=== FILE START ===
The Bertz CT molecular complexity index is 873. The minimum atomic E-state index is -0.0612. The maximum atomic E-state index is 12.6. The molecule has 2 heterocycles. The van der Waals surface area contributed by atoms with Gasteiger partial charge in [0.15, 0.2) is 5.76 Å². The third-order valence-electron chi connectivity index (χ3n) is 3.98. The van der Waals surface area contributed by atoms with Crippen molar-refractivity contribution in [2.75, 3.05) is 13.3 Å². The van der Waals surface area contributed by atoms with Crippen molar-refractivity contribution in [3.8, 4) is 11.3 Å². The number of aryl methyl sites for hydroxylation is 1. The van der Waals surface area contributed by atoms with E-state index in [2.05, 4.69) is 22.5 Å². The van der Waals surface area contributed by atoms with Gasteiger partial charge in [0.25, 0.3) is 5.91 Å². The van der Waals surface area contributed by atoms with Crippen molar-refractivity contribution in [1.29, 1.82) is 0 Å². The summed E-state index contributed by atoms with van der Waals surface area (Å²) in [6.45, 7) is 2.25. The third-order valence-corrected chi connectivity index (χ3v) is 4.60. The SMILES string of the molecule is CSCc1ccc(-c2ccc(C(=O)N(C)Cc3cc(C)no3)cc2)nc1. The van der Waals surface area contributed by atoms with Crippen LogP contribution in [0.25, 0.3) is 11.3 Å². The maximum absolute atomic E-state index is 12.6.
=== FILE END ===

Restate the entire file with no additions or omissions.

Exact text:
The Bertz CT molecular complexity index is 873. The minimum atomic E-state index is -0.0612. The maximum atomic E-state index is 12.6. The molecule has 2 heterocycles. The van der Waals surface area contributed by atoms with Gasteiger partial charge in [0.15, 0.2) is 5.76 Å². The third-order valence-electron chi connectivity index (χ3n) is 3.98. The van der Waals surface area contributed by atoms with Crippen molar-refractivity contribution in [2.75, 3.05) is 13.3 Å². The van der Waals surface area contributed by atoms with Crippen molar-refractivity contribution in [3.8, 4) is 11.3 Å². The number of aryl methyl sites for hydroxylation is 1. The van der Waals surface area contributed by atoms with E-state index in [2.05, 4.69) is 22.5 Å². The van der Waals surface area contributed by atoms with Gasteiger partial charge in [0.25, 0.3) is 5.91 Å². The van der Waals surface area contributed by atoms with Crippen molar-refractivity contribution in [1.29, 1.82) is 0 Å². The summed E-state index contributed by atoms with van der Waals surface area (Å²) in [6.45, 7) is 2.25. The third-order valence-corrected chi connectivity index (χ3v) is 4.60. The SMILES string of the molecule is CSCc1ccc(-c2ccc(C(=O)N(C)Cc3cc(C)no3)cc2)nc1. The van der Waals surface area contributed by atoms with Crippen LogP contribution in [0.25, 0.3) is 11.3 Å². The maximum absolute atomic E-state index is 12.6.